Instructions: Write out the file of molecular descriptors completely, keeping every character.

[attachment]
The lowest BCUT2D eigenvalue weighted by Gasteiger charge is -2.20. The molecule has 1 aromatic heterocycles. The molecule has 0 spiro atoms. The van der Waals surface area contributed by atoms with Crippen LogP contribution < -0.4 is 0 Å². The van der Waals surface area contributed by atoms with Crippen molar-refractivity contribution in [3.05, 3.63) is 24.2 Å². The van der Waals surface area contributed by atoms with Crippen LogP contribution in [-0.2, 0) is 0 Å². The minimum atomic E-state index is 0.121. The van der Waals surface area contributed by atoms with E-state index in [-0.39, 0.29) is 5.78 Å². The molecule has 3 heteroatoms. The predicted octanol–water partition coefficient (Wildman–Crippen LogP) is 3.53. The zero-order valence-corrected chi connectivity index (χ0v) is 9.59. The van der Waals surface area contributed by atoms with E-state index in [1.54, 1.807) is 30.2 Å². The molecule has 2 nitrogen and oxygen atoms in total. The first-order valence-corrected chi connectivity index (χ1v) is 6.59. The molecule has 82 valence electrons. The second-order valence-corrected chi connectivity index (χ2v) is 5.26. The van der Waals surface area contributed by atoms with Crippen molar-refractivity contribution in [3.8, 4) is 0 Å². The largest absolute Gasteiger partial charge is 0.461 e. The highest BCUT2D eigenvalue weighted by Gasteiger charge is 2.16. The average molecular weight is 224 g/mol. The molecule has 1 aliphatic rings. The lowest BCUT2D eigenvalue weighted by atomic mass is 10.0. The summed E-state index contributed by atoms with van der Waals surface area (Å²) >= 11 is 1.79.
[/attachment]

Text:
The lowest BCUT2D eigenvalue weighted by Gasteiger charge is -2.20. The molecule has 1 aromatic heterocycles. The molecule has 0 spiro atoms. The van der Waals surface area contributed by atoms with Crippen LogP contribution < -0.4 is 0 Å². The van der Waals surface area contributed by atoms with Crippen molar-refractivity contribution in [3.05, 3.63) is 24.2 Å². The van der Waals surface area contributed by atoms with Crippen LogP contribution in [-0.2, 0) is 0 Å². The minimum atomic E-state index is 0.121. The van der Waals surface area contributed by atoms with E-state index in [-0.39, 0.29) is 5.78 Å². The molecule has 3 heteroatoms. The predicted octanol–water partition coefficient (Wildman–Crippen LogP) is 3.53. The zero-order valence-corrected chi connectivity index (χ0v) is 9.59. The van der Waals surface area contributed by atoms with E-state index in [1.54, 1.807) is 30.2 Å². The molecule has 2 nitrogen and oxygen atoms in total. The first-order valence-corrected chi connectivity index (χ1v) is 6.59. The molecule has 82 valence electrons. The second-order valence-corrected chi connectivity index (χ2v) is 5.26. The van der Waals surface area contributed by atoms with Crippen molar-refractivity contribution in [3.8, 4) is 0 Å². The largest absolute Gasteiger partial charge is 0.461 e. The highest BCUT2D eigenvalue weighted by Gasteiger charge is 2.16. The average molecular weight is 224 g/mol. The molecule has 1 aliphatic rings. The lowest BCUT2D eigenvalue weighted by atomic mass is 10.0. The summed E-state index contributed by atoms with van der Waals surface area (Å²) >= 11 is 1.79.